For decades, the United States Department of Agriculture had an unfortunate and checkered history with regards to civil rights. Reports going as far back as the 1960’s have found discrimination at USDA in both program delivery and the treatment of employees, and we are the subject of a number of lawsuits brought by minority farmers and ranchers alleging discrimination. This reputation is so pervasive that USDA has been called “the last plantation.” The bottom of this document addresses this history in more detail in a section entitled “A Brief History of Discrimination at USDA.”
President Obama and Secretary Vilsack have made civil rights a top priority for the Department, and USDA is working to turn the page to move into a new era for civil rights. We are correcting past errors, learning from mistakes, and taking definitive action to ensure that there is no disparity in program benefits based on race, color, sex, age, sexual orientation or disability. It is Secretary Vilsack’s goal that the USDA achieves Abraham Lincoln’s vision of “the people’s department” where each employee and customer is treated fairly and equitably.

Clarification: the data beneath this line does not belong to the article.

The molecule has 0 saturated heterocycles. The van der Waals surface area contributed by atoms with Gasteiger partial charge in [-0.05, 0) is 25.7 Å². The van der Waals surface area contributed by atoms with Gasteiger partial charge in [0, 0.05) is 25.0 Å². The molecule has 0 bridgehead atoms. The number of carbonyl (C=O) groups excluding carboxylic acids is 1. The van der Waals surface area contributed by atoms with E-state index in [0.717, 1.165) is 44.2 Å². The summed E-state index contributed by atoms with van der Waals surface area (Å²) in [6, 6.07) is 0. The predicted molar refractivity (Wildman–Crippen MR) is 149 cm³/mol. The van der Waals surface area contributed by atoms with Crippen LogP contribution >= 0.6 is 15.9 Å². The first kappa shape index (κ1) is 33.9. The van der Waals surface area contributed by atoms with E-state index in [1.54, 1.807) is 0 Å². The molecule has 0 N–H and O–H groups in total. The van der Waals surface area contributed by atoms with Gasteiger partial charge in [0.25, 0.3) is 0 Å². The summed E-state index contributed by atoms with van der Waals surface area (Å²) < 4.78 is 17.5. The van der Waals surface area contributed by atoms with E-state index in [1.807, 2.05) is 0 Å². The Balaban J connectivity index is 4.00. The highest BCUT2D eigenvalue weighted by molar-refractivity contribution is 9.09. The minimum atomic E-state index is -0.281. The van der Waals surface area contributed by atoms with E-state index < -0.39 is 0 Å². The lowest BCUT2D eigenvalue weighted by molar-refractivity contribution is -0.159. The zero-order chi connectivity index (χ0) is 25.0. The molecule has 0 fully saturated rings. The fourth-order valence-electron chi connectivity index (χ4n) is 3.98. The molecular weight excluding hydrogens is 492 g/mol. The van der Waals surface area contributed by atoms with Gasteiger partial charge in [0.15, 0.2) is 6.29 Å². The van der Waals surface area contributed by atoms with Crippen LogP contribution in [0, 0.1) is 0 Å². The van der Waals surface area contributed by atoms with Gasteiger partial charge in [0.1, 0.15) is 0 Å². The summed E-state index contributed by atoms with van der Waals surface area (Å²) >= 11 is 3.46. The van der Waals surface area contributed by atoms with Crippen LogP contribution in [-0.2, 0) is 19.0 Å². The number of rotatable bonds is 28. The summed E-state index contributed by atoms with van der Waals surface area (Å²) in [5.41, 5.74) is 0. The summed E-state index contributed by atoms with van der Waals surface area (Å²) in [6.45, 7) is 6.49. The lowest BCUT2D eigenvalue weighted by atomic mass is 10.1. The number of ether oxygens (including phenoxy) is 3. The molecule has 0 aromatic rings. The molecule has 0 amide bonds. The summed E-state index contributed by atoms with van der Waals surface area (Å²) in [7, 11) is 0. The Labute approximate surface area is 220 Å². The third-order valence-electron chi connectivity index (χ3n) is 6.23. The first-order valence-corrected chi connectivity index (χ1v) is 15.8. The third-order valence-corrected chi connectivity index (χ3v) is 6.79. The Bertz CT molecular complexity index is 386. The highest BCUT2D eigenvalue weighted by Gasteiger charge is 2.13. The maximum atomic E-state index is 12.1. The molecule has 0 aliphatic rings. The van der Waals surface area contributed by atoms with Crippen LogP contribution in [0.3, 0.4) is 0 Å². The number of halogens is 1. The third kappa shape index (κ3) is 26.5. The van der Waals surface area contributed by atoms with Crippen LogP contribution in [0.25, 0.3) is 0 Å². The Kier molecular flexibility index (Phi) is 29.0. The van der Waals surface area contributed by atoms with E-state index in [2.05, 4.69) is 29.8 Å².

You can read the Secretary’s Civil Rights policy statement
here: (HTML) (PDF
Or read his April 2009 memorandum – A New Civil Rights Era for USDA – which outlined a comprehensive approach to ensure fair treatment of all employees and customers: (HTML)(PDF 184KB).